Marijuana growers struggling to navigate changing legal landscape


Medical marijuana is a booming industry in Oklahoma with over 12,000 marijuana business licenses issued.

WASHINGTON – Medical marijuana is a booming industry in Oklahoma with over 12,000 marijuana business licenses issued.

The state was once renowned as a grower’s paradise with few regulations.  But now, farmers are asking for support.

“It’s not that they’re trying to push back against us, they’re just not out to help us,” said Jeff Boogaard, founder of the Cannabreeze Hemp Farm in Lovettsville, Virginia.

As a result, growers are restricted in unique ways. One of the biggest legal gaps prevents banks from working marijuana businesses. 

“You cannot just go to Bank of Ameruca and then apply for a mortgage to fund you,” said Roni Jaoude, owner of Astoria Growers. “Once they know it’s marijuana they decline.  They still look at us as if maybe it’s not legal .  

“They’ve already closed two of my personal accounts just because I work for marijuana, he said.

Other business practices are also impacted by the lack of federal legislation. Without guidance, federal agencies cannot properly oversee the industry.

“The inability for us to market, advertise is very, very difficult because of the inability for the Food and Drug Administration and the USDA to get on the same page and support,” said Jaoude. “I would love the Federal Government to consolidate and regulate and then apply those regulations evenly and equally across each individual state.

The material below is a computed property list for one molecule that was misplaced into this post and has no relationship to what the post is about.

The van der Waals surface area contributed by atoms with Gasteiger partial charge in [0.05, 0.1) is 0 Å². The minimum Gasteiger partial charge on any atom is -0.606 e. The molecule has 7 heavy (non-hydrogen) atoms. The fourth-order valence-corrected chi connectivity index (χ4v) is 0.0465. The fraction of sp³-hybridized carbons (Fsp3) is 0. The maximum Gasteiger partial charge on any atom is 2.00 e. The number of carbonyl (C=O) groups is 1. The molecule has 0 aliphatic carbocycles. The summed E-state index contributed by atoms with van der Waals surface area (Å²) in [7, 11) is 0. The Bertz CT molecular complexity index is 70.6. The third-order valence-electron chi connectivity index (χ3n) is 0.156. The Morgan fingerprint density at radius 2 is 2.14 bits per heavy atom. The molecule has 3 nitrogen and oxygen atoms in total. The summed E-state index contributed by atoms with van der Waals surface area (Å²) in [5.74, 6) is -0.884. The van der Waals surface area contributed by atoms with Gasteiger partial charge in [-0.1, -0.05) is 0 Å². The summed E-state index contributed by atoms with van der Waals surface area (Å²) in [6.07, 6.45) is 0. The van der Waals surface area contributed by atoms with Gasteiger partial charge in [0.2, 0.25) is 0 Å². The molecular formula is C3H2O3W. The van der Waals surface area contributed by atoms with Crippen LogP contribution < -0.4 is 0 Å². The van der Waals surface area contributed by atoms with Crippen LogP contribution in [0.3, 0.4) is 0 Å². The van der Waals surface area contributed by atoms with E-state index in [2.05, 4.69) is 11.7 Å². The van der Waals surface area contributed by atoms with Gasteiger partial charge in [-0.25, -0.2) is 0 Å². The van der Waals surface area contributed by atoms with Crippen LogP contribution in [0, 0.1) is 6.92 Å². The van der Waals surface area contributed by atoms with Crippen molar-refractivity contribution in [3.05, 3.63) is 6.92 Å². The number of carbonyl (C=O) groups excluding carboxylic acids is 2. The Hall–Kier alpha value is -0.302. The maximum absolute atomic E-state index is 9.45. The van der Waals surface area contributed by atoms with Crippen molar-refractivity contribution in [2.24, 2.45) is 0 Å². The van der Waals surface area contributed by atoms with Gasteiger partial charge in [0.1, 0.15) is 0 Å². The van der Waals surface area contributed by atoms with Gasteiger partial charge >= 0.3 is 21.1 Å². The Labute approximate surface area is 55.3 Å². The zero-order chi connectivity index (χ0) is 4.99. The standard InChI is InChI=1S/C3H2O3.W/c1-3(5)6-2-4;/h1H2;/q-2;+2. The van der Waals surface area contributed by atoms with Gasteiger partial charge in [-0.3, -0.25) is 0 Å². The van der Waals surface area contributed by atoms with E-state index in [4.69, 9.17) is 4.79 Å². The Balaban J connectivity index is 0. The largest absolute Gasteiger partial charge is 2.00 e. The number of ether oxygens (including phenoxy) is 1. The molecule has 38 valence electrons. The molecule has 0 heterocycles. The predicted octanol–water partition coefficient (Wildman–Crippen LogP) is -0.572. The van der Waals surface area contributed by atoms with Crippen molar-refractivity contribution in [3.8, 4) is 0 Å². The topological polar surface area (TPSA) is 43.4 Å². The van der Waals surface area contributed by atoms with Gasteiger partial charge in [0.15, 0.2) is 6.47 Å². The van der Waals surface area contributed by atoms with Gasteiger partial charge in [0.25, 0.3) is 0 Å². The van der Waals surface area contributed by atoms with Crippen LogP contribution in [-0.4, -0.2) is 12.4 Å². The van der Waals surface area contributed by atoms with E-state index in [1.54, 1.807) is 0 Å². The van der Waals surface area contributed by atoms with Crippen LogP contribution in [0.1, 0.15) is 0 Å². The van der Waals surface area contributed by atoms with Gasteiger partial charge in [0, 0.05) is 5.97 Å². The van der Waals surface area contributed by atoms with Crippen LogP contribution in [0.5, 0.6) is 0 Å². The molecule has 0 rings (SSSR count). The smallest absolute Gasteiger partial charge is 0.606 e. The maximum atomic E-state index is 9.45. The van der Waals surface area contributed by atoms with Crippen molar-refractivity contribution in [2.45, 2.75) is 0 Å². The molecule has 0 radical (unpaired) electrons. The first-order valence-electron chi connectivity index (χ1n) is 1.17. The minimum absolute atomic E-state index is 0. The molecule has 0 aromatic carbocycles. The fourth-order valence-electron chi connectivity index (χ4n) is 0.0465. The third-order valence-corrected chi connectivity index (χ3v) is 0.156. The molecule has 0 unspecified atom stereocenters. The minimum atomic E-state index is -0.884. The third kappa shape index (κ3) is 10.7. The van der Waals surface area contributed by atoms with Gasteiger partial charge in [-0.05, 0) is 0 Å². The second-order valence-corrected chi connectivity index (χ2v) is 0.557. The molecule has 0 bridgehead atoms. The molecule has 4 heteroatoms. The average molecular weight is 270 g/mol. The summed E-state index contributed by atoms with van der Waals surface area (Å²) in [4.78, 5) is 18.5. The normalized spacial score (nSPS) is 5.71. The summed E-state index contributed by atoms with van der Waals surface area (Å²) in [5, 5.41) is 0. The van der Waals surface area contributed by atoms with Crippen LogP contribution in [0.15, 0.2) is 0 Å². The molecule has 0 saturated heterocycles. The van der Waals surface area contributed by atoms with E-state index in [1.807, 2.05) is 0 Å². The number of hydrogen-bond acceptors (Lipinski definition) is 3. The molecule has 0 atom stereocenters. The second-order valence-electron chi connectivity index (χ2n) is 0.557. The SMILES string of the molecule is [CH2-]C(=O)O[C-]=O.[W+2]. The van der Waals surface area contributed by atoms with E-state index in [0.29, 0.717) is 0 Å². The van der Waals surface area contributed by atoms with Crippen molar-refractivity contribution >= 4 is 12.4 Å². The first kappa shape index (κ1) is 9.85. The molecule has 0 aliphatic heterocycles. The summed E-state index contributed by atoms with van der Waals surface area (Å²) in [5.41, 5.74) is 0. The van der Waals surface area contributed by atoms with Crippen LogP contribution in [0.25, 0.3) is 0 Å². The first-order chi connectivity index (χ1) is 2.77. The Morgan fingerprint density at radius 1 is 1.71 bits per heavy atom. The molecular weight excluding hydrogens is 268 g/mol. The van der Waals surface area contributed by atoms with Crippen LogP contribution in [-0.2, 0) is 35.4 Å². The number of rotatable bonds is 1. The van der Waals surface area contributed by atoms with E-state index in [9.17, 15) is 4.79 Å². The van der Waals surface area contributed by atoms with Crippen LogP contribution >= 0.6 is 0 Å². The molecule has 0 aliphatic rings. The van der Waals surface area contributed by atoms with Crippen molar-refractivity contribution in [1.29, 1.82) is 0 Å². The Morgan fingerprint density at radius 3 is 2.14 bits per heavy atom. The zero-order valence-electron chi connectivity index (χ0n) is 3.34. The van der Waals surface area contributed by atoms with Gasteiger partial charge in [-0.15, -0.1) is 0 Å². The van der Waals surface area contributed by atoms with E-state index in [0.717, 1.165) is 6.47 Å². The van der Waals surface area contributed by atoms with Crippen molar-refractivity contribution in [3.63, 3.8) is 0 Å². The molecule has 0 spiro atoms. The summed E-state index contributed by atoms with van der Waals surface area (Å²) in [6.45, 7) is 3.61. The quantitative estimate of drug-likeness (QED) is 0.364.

Bills such as the Safe Banking Act have been created to address these issues but it is rare they make it to the President’s desk.  The Senate is currently considering the bill, but the Safe Banking Act has been bouncing between the Chambers of Congress since 2019. 

One of the biggest obstacles preventing cannabis legislation from advancing is stigma. Despite science disproving many of the ideas perpetuated by the war on drugs, marijuana is still classified as a Schedule I drug.

Despite the bipartisan support, industry lobbying still fear marijuana will be halted if Democrats lose their majority in Congress.  That’s why cannabis related bills are being pushed to pass before the midterm election. 

“There’s a plethora of scientific evidence to support it, we just wish the federal government would fall in line. Right now, it’s a little bit of a wild, wild west,” said Jaoude. 


Gaylord News is a reporting project of the University of Oklahoma Gaylord College of Journalism and Mass Communication. For more stories go to